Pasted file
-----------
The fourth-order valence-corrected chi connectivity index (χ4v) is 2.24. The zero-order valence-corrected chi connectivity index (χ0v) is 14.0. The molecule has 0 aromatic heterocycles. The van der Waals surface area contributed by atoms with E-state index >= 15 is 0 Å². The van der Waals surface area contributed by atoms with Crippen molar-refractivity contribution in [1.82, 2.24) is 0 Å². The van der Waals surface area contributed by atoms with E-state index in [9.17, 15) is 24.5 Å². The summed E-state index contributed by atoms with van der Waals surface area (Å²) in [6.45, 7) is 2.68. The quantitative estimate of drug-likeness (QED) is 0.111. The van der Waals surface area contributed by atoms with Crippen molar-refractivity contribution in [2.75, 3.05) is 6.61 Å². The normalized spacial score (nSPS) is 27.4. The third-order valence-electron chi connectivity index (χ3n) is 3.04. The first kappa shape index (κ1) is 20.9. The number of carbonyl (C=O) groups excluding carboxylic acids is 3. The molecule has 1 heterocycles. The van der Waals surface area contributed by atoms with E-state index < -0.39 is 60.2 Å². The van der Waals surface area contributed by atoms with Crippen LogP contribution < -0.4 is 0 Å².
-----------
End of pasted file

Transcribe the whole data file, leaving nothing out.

The fourth-order valence-corrected chi connectivity index (χ4v) is 2.24. The zero-order valence-corrected chi connectivity index (χ0v) is 14.0. The molecule has 0 aromatic heterocycles. The van der Waals surface area contributed by atoms with E-state index >= 15 is 0 Å². The van der Waals surface area contributed by atoms with Crippen molar-refractivity contribution in [1.82, 2.24) is 0 Å². The van der Waals surface area contributed by atoms with E-state index in [9.17, 15) is 24.5 Å². The summed E-state index contributed by atoms with van der Waals surface area (Å²) in [6.45, 7) is 2.68. The quantitative estimate of drug-likeness (QED) is 0.111. The van der Waals surface area contributed by atoms with Crippen molar-refractivity contribution in [2.75, 3.05) is 6.61 Å². The normalized spacial score (nSPS) is 27.4. The third-order valence-electron chi connectivity index (χ3n) is 3.04. The first kappa shape index (κ1) is 20.9. The number of carbonyl (C=O) groups excluding carboxylic acids is 3. The molecule has 1 heterocycles. The van der Waals surface area contributed by atoms with E-state index < -0.39 is 60.2 Å². The van der Waals surface area contributed by atoms with Crippen LogP contribution < -0.4 is 0 Å².